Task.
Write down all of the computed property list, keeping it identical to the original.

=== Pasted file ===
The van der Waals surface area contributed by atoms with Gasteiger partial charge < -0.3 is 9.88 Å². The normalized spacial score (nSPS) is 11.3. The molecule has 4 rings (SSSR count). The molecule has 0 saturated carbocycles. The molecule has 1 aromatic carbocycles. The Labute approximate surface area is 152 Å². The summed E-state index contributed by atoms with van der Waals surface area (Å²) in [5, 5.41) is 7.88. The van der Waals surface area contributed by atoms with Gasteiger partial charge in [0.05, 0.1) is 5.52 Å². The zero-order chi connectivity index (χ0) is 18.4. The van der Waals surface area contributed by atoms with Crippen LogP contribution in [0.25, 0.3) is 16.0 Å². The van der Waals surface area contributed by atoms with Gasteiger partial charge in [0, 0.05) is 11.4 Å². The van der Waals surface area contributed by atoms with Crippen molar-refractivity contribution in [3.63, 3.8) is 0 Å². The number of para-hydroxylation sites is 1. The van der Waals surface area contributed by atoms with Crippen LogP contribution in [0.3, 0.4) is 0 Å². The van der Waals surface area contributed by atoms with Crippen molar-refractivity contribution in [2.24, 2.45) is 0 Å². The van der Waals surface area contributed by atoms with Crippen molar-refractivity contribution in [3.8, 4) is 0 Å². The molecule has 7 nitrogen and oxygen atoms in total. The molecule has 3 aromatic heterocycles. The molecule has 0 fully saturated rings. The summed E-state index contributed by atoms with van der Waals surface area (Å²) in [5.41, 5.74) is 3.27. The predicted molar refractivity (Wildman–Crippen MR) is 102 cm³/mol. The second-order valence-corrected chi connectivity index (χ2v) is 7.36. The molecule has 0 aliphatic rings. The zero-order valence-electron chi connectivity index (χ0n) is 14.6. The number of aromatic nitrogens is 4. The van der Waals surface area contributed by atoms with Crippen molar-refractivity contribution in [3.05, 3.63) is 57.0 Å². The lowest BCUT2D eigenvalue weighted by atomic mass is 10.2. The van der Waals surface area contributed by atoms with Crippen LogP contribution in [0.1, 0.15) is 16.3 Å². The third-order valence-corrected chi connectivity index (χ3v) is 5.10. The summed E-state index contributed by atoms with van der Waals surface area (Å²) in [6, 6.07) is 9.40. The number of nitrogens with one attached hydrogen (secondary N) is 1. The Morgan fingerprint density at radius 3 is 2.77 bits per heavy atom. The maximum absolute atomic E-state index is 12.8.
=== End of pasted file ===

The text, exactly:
The van der Waals surface area contributed by atoms with Gasteiger partial charge < -0.3 is 9.88 Å². The normalized spacial score (nSPS) is 11.3. The molecule has 4 rings (SSSR count). The molecule has 0 saturated carbocycles. The molecule has 1 aromatic carbocycles. The Labute approximate surface area is 152 Å². The summed E-state index contributed by atoms with van der Waals surface area (Å²) in [5, 5.41) is 7.88. The van der Waals surface area contributed by atoms with Gasteiger partial charge in [0.05, 0.1) is 5.52 Å². The zero-order chi connectivity index (χ0) is 18.4. The van der Waals surface area contributed by atoms with Crippen LogP contribution in [0.25, 0.3) is 16.0 Å². The van der Waals surface area contributed by atoms with Gasteiger partial charge in [0, 0.05) is 11.4 Å². The van der Waals surface area contributed by atoms with Crippen molar-refractivity contribution in [3.63, 3.8) is 0 Å². The number of para-hydroxylation sites is 1. The van der Waals surface area contributed by atoms with Crippen LogP contribution in [0.3, 0.4) is 0 Å². The van der Waals surface area contributed by atoms with Crippen molar-refractivity contribution in [2.24, 2.45) is 0 Å². The van der Waals surface area contributed by atoms with Crippen molar-refractivity contribution in [3.8, 4) is 0 Å². The molecule has 7 nitrogen and oxygen atoms in total. The molecule has 3 aromatic heterocycles. The molecule has 0 fully saturated rings. The summed E-state index contributed by atoms with van der Waals surface area (Å²) in [5.41, 5.74) is 3.27. The predicted molar refractivity (Wildman–Crippen MR) is 102 cm³/mol. The second-order valence-corrected chi connectivity index (χ2v) is 7.36. The molecule has 0 aliphatic rings. The zero-order valence-electron chi connectivity index (χ0n) is 14.6. The number of aromatic nitrogens is 4. The van der Waals surface area contributed by atoms with Crippen molar-refractivity contribution in [3.05, 3.63) is 57.0 Å². The lowest BCUT2D eigenvalue weighted by atomic mass is 10.2. The van der Waals surface area contributed by atoms with Crippen LogP contribution in [0.1, 0.15) is 16.3 Å². The third-order valence-corrected chi connectivity index (χ3v) is 5.10. The summed E-state index contributed by atoms with van der Waals surface area (Å²) in [6, 6.07) is 9.40. The number of nitrogens with one attached hydrogen (secondary N) is 1. The Morgan fingerprint density at radius 3 is 2.77 bits per heavy atom. The maximum absolute atomic E-state index is 12.8.